We thank one of our Lobbyists for permission to publish the response received from Commissioner John Hamercheck on the question of Commissioner Troy’s appointment to the Board of Revisions. Here is his response:
Thank you for reaching out to me for clarification on this very important issue. I regret the delay in getting back to you. I was in Columbus yesterday working on the County Commissioners Association’s legislative platform. This morning, I had an early a.m. meeting at the office followed by a quick meeting with Prosecutor Coulson to get his blessing to fully and completely fill you in on what I know is going on with this issue. After that, we had a graded drill for the Perry Nuclear Power Plant with the Nuclear Regulatory Commission that just finished up(wow, that was a lot to type).
Like you, when this was first introduced to me, I was somewhat taken aback and felt compelled to look into it. I first sought guidance from existing Ohio Attorney General opinions as well as Ohio Ethics Commission Advisory opinions. Unfortunately, neither had anything that would be instructive on this issue. We (the three Commissioners), along with staff, had an informational meeting with Prosecutor Coulson to discuss the law behind the Board of Revisions as well as alternates. We were advised that the way the statute reads that an alternate is an employee of the County and their compensation is also set by statute. So in the instant situation, Commissioner Troy was appointed to the Board of Revisions. Commissioner Troy appointed an alternate to serve on the Board in his absence, and by statute the alternate is considered an employee of the County with compensation set by statute. Prosecutor Coulson agreed based on his research and that of his staff that there were no Ohio Attorney General opinions or Ohio Ethics Commission Advisory opinions for guidance on this issue.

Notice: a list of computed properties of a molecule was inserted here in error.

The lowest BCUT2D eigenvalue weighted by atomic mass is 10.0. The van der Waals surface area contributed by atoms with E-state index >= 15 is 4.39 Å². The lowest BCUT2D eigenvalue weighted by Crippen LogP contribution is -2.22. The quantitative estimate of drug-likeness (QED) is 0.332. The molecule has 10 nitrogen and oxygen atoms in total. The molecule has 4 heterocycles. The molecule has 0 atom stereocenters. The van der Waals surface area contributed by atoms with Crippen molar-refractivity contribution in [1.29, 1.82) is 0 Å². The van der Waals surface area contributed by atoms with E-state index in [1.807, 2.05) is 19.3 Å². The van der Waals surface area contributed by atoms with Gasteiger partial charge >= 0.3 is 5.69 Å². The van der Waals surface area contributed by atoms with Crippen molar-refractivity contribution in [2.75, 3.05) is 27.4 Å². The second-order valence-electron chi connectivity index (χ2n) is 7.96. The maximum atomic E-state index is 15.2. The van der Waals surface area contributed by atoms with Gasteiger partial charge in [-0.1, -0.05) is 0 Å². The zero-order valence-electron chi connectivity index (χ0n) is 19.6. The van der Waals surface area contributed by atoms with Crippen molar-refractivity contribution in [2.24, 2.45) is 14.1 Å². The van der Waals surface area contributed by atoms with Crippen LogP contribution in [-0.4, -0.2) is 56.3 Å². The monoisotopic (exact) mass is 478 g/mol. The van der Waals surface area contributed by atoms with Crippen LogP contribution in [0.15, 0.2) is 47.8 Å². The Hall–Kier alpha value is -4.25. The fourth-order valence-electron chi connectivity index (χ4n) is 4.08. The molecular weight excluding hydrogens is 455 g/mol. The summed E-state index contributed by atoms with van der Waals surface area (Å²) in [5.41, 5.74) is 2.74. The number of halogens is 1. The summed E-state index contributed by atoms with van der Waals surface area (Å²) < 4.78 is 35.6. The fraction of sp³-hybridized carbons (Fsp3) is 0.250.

With that background information out of the way, I will try to address your questions in order. Commissioner Troy’s alternate was done so openly and not secretly. Once appointed, she became an employee with part-time status (I would also add she is receiving no other benefits). I believe she is a long time girlfriend, but I do not have specifics on that. I believe she has held the position for at least two years. Prosecutor Coulson speaking academically did not indicate that any laws, either civil or criminal, have been violated. The Ethics Commission does not have any Advisory opinions that would prohibit the appointment in question. Dan Troy’s alternate is not actually employed by Dan Troy, but by Lake Country through the Board of Revisions by statutory requirement.
Now, with all that stated, you can image I was still not satisfied until I looked into whether or not she was performing her position. I have been assured that she is not only performing her position, she has exceeded expectations and has served the community fairly and equitably. I have pointedly asked if anyone felt pressured to work with her, and I have been consistently told no, she is a pleasure to work with. Additionally, I was advised that the Board of Revisions appreciates consistency by maintaining qualified members and not having to retrain new people on a revolving door basis.
Hopefully this addresses your concerns. If you would like additional information or have other questions, please let me know, and I will look into getting you answers.
(LFC Comment: It is our opinion, that Commissioner Hamercheck “went to the plate, and whiffed three times”. We have to put a big “K” next to his name. For those that have never kept score of the baseball game, that metaphor means Hamercheck struck out – some would say with the bases loaded in the ninth inning of the last game of the World Series. Commissioner Hamercheck fails to understand that most taxpayers do not want even the perception of Commissioners doing something wrong.. Why make the appointment if it cast any doubt on your motives.?……….the problem is that everyone knew what was going on but were afraid to say something to a man with a great deal of power – and that applies to both sides of the aisle.)
“Don’t worry Dan, it’s not too heavy”